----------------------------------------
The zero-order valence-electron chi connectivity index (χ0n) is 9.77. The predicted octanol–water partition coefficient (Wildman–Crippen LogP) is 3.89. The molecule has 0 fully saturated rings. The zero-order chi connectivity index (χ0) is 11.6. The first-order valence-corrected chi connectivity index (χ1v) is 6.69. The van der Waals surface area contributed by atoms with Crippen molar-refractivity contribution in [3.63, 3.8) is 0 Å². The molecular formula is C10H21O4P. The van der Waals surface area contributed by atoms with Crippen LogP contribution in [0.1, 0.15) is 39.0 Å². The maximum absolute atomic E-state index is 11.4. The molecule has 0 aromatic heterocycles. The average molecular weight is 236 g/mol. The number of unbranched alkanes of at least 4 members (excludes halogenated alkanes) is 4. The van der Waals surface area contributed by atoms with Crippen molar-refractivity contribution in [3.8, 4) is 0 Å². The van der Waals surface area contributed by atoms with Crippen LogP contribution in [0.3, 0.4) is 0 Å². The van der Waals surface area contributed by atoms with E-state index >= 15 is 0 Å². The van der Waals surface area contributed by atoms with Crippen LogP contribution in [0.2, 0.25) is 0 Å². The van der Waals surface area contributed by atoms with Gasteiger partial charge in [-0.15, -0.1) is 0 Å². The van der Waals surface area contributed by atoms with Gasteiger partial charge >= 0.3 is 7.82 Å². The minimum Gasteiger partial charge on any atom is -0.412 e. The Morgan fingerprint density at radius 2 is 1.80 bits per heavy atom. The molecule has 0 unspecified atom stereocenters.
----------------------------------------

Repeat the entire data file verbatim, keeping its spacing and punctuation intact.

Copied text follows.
The zero-order valence-electron chi connectivity index (χ0n) is 9.77. The predicted octanol–water partition coefficient (Wildman–Crippen LogP) is 3.89. The molecule has 0 fully saturated rings. The zero-order chi connectivity index (χ0) is 11.6. The first-order valence-corrected chi connectivity index (χ1v) is 6.69. The van der Waals surface area contributed by atoms with Crippen molar-refractivity contribution in [3.63, 3.8) is 0 Å². The molecular formula is C10H21O4P. The van der Waals surface area contributed by atoms with Crippen LogP contribution in [0.1, 0.15) is 39.0 Å². The maximum absolute atomic E-state index is 11.4. The molecule has 0 aromatic heterocycles. The average molecular weight is 236 g/mol. The number of unbranched alkanes of at least 4 members (excludes halogenated alkanes) is 4. The van der Waals surface area contributed by atoms with Crippen molar-refractivity contribution in [3.8, 4) is 0 Å². The van der Waals surface area contributed by atoms with Crippen LogP contribution in [0.3, 0.4) is 0 Å². The van der Waals surface area contributed by atoms with E-state index >= 15 is 0 Å². The van der Waals surface area contributed by atoms with Crippen LogP contribution in [0.2, 0.25) is 0 Å². The van der Waals surface area contributed by atoms with Gasteiger partial charge in [-0.15, -0.1) is 0 Å². The van der Waals surface area contributed by atoms with Gasteiger partial charge >= 0.3 is 7.82 Å². The minimum Gasteiger partial charge on any atom is -0.412 e. The Morgan fingerprint density at radius 2 is 1.80 bits per heavy atom. The molecule has 0 unspecified atom stereocenters.